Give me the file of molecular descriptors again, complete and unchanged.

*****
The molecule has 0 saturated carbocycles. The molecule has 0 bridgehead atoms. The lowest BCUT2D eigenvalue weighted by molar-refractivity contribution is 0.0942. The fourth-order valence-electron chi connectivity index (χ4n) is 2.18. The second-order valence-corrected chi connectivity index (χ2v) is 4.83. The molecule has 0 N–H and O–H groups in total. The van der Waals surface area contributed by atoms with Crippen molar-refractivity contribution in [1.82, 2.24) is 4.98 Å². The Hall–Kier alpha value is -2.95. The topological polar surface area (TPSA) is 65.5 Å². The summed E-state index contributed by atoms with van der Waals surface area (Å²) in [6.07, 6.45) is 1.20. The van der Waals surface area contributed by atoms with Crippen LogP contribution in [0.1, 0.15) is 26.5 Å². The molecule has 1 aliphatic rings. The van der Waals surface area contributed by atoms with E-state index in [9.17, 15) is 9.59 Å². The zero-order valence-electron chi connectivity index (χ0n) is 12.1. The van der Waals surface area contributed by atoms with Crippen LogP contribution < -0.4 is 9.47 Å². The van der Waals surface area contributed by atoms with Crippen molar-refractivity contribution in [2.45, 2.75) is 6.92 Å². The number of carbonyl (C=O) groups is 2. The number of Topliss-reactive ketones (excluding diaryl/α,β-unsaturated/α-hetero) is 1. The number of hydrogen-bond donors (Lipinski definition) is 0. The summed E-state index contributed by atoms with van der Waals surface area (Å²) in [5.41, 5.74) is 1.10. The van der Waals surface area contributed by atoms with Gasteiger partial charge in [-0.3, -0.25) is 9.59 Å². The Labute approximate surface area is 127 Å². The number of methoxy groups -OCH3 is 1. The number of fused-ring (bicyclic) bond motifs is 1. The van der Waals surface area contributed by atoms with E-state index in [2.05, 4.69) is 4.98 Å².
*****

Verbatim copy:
The molecule has 0 saturated carbocycles. The molecule has 0 bridgehead atoms. The lowest BCUT2D eigenvalue weighted by molar-refractivity contribution is 0.0942. The fourth-order valence-electron chi connectivity index (χ4n) is 2.18. The second-order valence-corrected chi connectivity index (χ2v) is 4.83. The molecule has 0 N–H and O–H groups in total. The van der Waals surface area contributed by atoms with Crippen molar-refractivity contribution in [1.82, 2.24) is 4.98 Å². The Hall–Kier alpha value is -2.95. The topological polar surface area (TPSA) is 65.5 Å². The summed E-state index contributed by atoms with van der Waals surface area (Å²) in [6.07, 6.45) is 1.20. The van der Waals surface area contributed by atoms with Crippen LogP contribution in [0.1, 0.15) is 26.5 Å². The molecule has 1 aliphatic rings. The van der Waals surface area contributed by atoms with E-state index in [9.17, 15) is 9.59 Å². The zero-order valence-electron chi connectivity index (χ0n) is 12.1. The van der Waals surface area contributed by atoms with Crippen LogP contribution < -0.4 is 9.47 Å². The van der Waals surface area contributed by atoms with Crippen molar-refractivity contribution in [2.45, 2.75) is 6.92 Å². The number of carbonyl (C=O) groups is 2. The number of Topliss-reactive ketones (excluding diaryl/α,β-unsaturated/α-hetero) is 1. The number of hydrogen-bond donors (Lipinski definition) is 0. The summed E-state index contributed by atoms with van der Waals surface area (Å²) in [5.41, 5.74) is 1.10. The van der Waals surface area contributed by atoms with Gasteiger partial charge in [-0.3, -0.25) is 9.59 Å². The Labute approximate surface area is 127 Å². The number of methoxy groups -OCH3 is 1. The number of fused-ring (bicyclic) bond motifs is 1. The van der Waals surface area contributed by atoms with E-state index in [2.05, 4.69) is 4.98 Å².